Not to be a Debbie Downer...but what, exactly, is everyone doing in D.C.? Sure, some of the many pilgrims I know have balls to attend, and all seem to have a few inches of floor somewhere, and I know the energy must be incredible, but...what are they doing? Just standing around? No one will be able to get anywhere near the Mall, surely?

Don't get me wrong, I'd love to be standing around a few hours south myself (work calls) and I'll be doing as much as possible tonight so as to head somewhere besides my house at noon...but I can't help wondering!

Modern Love

Simultaneously, two network channels are showing, respectively, Dr. Martin Luther King on the Washington mall, and...TMZ. Mickey Rourke is entering the airport with his dog Loki.

Sunday, January 18, 2009

Maybe The Only Good Mashup Ever

Check it:

Missed Connection

Girl on the f train- got off at 14th street - m4w - 19 (brooklyn to 14th street. )
Reply to: [?]
Date: 2009-01-13, 6:38PM EST

You were beautiful. You asked an older woman for her map. You look like Catherine zeta jones but better. I was sitting with my rather oafish friend who was yelling. I was wearing a russian hat. Just wanted to let you know you are very cute.

(tuesday night around 6pm)

On The Town...

Just got back from a big shindig in an immense space in Williamsburg. When we got there, various people in the kitchen were topless for no very clear reason. There was one room for dancing and one that seemed to be devoted to drugs. Oh, and there was music playing in the bathroom, which was immense like everything else.

I was wearing a new, miniscule cocktail top hat that Slim gave me for Christmas, which excited much comment from various people, including one scrawny hipster named Pierre who claimed to be in porn, and a guy in a fuzzy leghorn who said I was "an odd bird" and offered to put me in a film; talked about vintage fashion with a gal in a spangled early-60s taffeta, and old-fashioned names with a girl called Edith. Did a little dancing to some soul music in the dancing room with a tall fellow in architect glasses who was actually a pretty strong leader; Slim talked about tailoring with a guy in long underwear and what looked like a turban; then the cops broke things up.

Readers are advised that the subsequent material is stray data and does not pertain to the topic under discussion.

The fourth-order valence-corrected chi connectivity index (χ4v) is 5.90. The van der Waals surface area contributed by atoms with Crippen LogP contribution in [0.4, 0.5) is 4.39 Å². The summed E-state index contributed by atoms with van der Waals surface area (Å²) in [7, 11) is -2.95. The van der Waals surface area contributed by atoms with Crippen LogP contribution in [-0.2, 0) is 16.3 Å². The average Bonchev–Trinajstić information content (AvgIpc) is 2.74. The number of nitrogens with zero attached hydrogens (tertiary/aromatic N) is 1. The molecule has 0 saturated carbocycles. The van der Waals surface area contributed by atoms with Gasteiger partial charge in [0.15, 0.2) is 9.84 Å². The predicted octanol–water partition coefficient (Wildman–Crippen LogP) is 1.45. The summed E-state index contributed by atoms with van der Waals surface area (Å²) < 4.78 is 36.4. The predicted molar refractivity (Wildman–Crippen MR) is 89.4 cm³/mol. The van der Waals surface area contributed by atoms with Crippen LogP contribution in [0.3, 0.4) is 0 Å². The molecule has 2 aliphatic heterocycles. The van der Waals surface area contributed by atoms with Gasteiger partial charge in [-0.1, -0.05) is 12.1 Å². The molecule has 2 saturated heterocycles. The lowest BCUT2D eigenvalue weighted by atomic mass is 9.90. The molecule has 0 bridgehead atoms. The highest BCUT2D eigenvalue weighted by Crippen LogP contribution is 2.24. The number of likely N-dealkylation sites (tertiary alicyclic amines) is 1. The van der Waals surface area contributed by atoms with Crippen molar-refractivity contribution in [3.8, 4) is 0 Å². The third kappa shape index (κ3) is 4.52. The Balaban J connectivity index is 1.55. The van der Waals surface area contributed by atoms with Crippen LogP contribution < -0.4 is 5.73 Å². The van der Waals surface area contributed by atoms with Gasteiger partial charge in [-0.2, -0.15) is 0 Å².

Saturday, January 17, 2009

A Note On Technology

I don't often get all Gizmodo, but I'm fascinated by the idea of willful anachronism in all its forms, and this guy surely qualifies:

I’m creating a new kind of camera, designed to maximize the
emotional side of the photographic experience and minimize
productivity, to ultimately let the audience focus on their feelings
rather than on their performance.

This camera seeks to undo all the convenient advances of digital photography which have distanced us from the humanity of photography.
The camera will be split into two halves, each one intimately linked with
the other, to be held by two emotionally linked persons, in this case
Claudio and Clio, husband and wife. The Capturer half will be able to
capture a visual memory which will be immediately sent to the Memory
Plane, a median dimension where memories fluctuate until attracted by
the other half, the Attractor.

In addition, if you send an image to someone in the same vicinty, it takes several days. Someone on the other side of the world, however, will receive his immediately, as this would, presumably, facilitate human interaction. Of course, it's rigid: but I suppose no more than human relationships themselves? The point is whether something so artificial can really do much good. Philosophically speaking, it's problematic, but I do like the idea of using modern technology to make life harder! It gives me the same sense of contentment I got when they ended the Concorde (not that I wanted that, mind you.) It's rare we move backwards. Also, I like crackpots. And what great names for a married couple!